Media duty to clear the air of verbal pollution

PUBLISHED : Tuesday, 27 February, 2001, 12:00am
UPDATED : Tuesday, 27 February, 2001, 12:00am


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THE HONG KONG MEDIA seem highly tolerant when it comes to verbal pollution. Everyday the Government feeds them statements and speeches that are often pregnant with lofty but empty language.

Frequent use of the word 'regret' is one particular ploy. Rather than apologise or even admit to any wrongdoing, officials in the hot seat often hide behind the linguistic ambiguity of this word.

One classic example of this is a government statement issued last June after the then Housing Authority chief Dr Rosanna Wong Yick-ming stepped down over the piling scandal in public housing projects.

'The Secretary for Housing, Mr Dominic Wong Shing-wah,' it asserts, 'regrets that Dr Rosanna Wong has resigned from the chairmanship of the Hong Kong Housing Authority'.

What Mr Wong had found regrettable might well be the almost unanimous sentiment of the public at large that she should resign. Lacking the courage to confront mainstream public opinion, the best he could muster was a vague statement of regret.

His colleague resorted to similar evasive tactics last November amid public outrage over the unusual settlement of some residential buildings on the Tseung Kwan O reclamation site.

At a press conference, Director of Territory Development, Wong Hung-kin, said: 'The Government regrets the concerns that have been felt by various residents of Tseung Kwan O, we have worked as quickly as we can to remove their uncertainties and give assurance of the safety of their homes.'

This is a roundabout way of maintaining that his department has done nothing wrong. Since it would have been politically incorrect to call the victims ignorant, he instead resorted to pointing a finger of blame at those inanimate 'concerns'.

When the doors of a courtroom in Tsuen Wan Magistracy were kept locked during the hearing of a robbery case in July last year, the Police Public Relations Bureau churned out the following brief statement, stressing: 'The police have no intention to block the free access to the hearing and regret to have caused inconvenience to members of the public and media representatives who covered the case.'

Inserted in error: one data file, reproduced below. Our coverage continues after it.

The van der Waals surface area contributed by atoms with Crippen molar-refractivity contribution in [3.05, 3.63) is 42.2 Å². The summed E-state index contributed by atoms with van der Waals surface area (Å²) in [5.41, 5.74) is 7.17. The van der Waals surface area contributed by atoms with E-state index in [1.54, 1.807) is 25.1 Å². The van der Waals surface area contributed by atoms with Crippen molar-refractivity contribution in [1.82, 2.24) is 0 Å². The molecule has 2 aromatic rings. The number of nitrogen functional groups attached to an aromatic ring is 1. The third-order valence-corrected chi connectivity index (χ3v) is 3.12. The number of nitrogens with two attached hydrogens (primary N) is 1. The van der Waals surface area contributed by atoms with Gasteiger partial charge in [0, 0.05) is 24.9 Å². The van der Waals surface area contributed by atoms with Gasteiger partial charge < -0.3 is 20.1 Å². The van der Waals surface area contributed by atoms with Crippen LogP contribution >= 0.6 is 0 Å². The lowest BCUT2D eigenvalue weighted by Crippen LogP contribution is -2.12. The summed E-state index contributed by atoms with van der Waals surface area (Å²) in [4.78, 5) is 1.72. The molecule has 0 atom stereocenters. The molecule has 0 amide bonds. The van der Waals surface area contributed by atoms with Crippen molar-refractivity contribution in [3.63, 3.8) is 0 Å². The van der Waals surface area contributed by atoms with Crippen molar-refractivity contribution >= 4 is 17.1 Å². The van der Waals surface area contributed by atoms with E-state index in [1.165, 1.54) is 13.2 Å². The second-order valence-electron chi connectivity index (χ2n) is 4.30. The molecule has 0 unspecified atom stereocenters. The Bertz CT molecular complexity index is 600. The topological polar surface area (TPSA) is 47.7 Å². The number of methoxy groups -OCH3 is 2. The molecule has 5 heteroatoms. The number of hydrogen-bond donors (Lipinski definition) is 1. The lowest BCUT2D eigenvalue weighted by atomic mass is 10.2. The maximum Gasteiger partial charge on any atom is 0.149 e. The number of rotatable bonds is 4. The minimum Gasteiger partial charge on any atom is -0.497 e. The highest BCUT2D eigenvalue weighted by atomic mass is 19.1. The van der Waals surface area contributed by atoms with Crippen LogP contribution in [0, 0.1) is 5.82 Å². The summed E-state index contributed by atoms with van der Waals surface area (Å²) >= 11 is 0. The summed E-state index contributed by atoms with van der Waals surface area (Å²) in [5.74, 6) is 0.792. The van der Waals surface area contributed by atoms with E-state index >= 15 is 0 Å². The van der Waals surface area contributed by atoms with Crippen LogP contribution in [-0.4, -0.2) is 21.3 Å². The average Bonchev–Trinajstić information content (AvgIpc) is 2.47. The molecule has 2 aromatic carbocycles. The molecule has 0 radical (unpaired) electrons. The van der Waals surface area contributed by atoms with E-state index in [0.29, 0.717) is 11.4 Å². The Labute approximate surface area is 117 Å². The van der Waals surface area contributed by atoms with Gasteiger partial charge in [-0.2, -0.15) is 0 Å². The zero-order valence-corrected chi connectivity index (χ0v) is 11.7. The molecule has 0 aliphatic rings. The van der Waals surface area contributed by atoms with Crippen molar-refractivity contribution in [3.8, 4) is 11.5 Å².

The police did not even acknowledge the fact that certain officers had breached the normal practice of allowing public access to such hearings. Instead they were only prepared to regret the 'inconvenience' caused.

'Confidence' is another hackneyed term employed by high-ranking officials. Chief Executive Tung Chee-hwa, in particular, is prone to using this term.

In his welcoming speech at the Spring Reception held at Government House last month, he repeated four times his confidence in the SAR's economic future.

But that was actually relatively restrained by Mr Tung's standards. At the 25th Annual Dinner of the Hong Kong Institution of Engineers last April, he spoke about his confidence six times. The real overkill came at the Hong Kong General Chamber of Commerce Annual Business Summit in December 1999, when he said no less than eight times that he was confident the economy and the job market would improve.

Unless the local media set their standards higher, readers can expect to continue to be bombarded with 'confidence' and 'regrets' in the guise of bureaucratic mumble disguised as news.

Andy Ho is a political commentator